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Ergo Update

26-Aug-2020

Background

On 13 August 2020, the Reserve Bank of India (RBI) issued the “Review of Guidelines for Core Investment Companies” (Review Guidelines) incorporating majority of the recommendations from the report of the Working Group to Review the Regulatory and Supervisory Framework for Core Investment Companies (CICs) published on 6 November 2019 (Report).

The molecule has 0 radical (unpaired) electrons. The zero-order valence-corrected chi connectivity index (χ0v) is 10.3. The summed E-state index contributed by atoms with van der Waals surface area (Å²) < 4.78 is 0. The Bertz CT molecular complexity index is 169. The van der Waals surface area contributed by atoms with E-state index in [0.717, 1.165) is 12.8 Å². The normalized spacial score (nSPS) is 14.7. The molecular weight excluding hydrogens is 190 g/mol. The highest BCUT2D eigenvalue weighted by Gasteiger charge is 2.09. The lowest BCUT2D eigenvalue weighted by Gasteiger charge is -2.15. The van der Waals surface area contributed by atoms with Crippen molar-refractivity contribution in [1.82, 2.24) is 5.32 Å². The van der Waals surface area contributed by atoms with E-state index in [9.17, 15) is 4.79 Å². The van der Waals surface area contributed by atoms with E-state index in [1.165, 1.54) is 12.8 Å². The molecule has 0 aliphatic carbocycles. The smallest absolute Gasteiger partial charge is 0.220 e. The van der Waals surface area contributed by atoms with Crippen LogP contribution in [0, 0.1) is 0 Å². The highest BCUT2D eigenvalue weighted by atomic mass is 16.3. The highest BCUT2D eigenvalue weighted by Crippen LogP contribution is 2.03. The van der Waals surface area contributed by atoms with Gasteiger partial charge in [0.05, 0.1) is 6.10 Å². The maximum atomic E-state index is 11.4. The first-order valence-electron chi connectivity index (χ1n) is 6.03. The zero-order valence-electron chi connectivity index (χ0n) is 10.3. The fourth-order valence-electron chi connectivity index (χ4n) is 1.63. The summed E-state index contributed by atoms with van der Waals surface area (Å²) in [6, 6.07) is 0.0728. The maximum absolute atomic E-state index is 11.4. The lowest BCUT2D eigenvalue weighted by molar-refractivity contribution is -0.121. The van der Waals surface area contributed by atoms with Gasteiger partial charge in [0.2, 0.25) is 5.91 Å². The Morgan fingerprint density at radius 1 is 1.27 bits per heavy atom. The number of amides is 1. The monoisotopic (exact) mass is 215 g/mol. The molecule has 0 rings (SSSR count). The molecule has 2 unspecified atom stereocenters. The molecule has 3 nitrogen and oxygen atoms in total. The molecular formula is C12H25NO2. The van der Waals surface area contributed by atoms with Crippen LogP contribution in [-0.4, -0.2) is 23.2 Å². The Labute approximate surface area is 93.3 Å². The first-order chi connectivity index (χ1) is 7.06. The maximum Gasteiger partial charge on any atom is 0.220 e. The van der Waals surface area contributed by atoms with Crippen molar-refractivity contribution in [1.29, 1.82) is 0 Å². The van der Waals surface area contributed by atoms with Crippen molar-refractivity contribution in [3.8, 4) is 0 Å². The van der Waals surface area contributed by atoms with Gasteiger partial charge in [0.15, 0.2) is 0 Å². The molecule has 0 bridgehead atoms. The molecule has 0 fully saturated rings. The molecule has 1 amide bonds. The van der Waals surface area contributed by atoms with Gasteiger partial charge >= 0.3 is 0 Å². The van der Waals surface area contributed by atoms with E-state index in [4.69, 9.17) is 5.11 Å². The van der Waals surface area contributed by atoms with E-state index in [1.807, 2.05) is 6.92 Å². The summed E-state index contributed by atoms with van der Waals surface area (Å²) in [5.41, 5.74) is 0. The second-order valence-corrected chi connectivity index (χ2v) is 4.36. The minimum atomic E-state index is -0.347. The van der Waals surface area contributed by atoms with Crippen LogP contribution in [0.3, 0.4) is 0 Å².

The working group was set up to identify and suggest measures for limiting the risks posed by CICs. The trigger for constitution of the working group and review of the existing regulatory framework was the insolvency of Infrastructure Leasing and Financial Services Limited (IL&FS, a CIC with a complex group structure involving several layers of subsidiaries). The aftermath of IL&FS’ insolvency saw a systemic liquidity crisis and loss of investor confidence in the shadow banking sector in India. While the reasons for IL&FS’ insolvency are many, the regulatory front also invited some introspection. The review suggested that some of the leeway provided to CICs from corporate governance norms and restrictions on investment layers resulted in over leveraging, reduced regulatory oversight and abuse of exemptions provided to CICs for encouraging simpler corporate holding structures for large businesses.